Gordon Brown broke one of his self-imposed rules of political prudence yesterday when he joined a by-election campaign for the first time since becoming Prime Minister. He made a carefully controlled lunchtime appearance in Glenrothes, as his party claimed it was the underdog in what has traditionally been a safe Labour seat.
Mr Brown was guided through the town in Fife by the Labour Party candidate, Lindsay Roy. Mr Brown spent 20 minutes talking to three families in a cafe before pledging to return to the parliamentary constituency ahead of the poll on 6 November.
Labour holds a 10,664 majority in Glenrothes, but the Scottish National Party, the bookmakers' favourite, is threatening to overturn it.
Jim Murphy, the Secretary of State for Scotland, turned up the heat in a battle that has been dominated by the conflict between Labour and the SNP by declaring: "We started behind and we are still underdogs."
Mr Murphy said he was under the impression that the SNP had taken "victory for granted from day one" and he sensed a "degree of arrogance" that would help Labour. He added: "They are still favourites. We lost the election in the Scottish Parliament elections, and that's why Gordon's here."
Mr Brown denied his intervention was a mark of desperation following the party's defeat in similar conditions to the SNP in Glasgow East, when an even larger majority evaporated in a by-election at the end of July.
He said he was simply bringing the message to families that the Government was working to turn around the country's economic fortunes. Labour said the six people Mr Brown met were not party members, although five of them had voted Labour in the past. They were picked, aides said, because they had expressed an interest in meeting him. Mr Brown, who claimed he had visited the area "a few weeks ago", said: "I wanted to come and explain to people what we are doing in this global financial crisis to make sure people are properly protected."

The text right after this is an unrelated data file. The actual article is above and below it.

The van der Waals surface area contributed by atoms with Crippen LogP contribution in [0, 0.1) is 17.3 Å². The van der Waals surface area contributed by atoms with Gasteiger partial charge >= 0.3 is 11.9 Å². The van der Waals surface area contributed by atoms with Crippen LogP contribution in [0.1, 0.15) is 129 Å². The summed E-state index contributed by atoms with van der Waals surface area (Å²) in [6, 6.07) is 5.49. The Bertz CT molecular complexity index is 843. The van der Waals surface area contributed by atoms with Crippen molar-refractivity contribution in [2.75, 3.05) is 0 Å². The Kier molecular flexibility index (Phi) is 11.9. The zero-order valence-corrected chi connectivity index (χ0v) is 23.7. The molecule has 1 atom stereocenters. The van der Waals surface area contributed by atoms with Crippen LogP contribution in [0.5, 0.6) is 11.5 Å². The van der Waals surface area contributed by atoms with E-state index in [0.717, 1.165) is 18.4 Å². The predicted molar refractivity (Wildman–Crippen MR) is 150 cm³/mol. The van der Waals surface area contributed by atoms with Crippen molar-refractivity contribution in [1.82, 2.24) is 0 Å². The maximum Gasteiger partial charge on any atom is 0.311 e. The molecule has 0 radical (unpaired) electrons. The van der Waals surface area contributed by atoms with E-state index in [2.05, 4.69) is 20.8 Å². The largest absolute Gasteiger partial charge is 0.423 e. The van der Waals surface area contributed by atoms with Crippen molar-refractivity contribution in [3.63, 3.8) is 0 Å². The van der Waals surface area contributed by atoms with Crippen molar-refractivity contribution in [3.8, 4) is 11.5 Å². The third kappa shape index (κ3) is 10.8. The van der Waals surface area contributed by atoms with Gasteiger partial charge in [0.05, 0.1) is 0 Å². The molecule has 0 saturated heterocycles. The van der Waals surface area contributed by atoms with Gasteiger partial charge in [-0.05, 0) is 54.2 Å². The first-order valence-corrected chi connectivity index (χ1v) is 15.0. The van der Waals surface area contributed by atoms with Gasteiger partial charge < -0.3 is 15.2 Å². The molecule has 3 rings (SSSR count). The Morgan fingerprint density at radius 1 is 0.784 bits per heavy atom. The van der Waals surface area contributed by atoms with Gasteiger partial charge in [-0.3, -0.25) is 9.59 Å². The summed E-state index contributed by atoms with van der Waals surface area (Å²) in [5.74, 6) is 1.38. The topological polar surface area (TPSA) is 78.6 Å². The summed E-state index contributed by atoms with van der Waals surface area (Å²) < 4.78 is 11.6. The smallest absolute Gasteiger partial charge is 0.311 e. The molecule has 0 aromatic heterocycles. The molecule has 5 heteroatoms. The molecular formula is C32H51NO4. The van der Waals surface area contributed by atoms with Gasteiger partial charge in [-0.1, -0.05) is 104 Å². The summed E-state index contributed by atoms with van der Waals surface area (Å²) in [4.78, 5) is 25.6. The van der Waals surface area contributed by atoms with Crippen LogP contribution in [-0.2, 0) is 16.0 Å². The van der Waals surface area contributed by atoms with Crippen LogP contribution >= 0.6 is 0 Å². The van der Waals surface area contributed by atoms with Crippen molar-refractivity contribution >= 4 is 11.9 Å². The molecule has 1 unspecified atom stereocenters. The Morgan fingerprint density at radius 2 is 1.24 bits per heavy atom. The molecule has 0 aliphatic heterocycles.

The Prime Minister, who chose not to visit Glasgow East before Labour's thumping defeat there, added: "I am trying to explain also that we are dealing with a global financial crisis that has hit the Scottish banks. It started in America but it has hit all countries, and we are leading the world in taking action to sort it out."
Mr Brown's own Kirkcaldy and Cowdenbeath constituency borders Glenrothes, and his wife Sarah has twice been involved in the push for votes this week, interventions she explained as lending a helping hand while back in Scotland for a half-term school break. Ms Roy, a head teacher at Mr Brown's former school, is up against the SNP's Peter Grant, the leader of the local council.
Mr Brown said: "We have gone against the advice of some of the other parties but have done the right things. Because of the work we have done over these past 10 years we are better prepared to deal with what is a world financial problem that's hitting every country."
The SNP leader, Alex Salmond, visited the constituency for the seventh time during the campaign yesterday. He met a truck driver with the same name as the Prime Minister who is planning to vote SNP, allowing the party to send out press releases that read "Gordon Brown backing SNP". Mr Salmond said: "The Labour campaign is all staged managed. They don't meet real people."Reuse content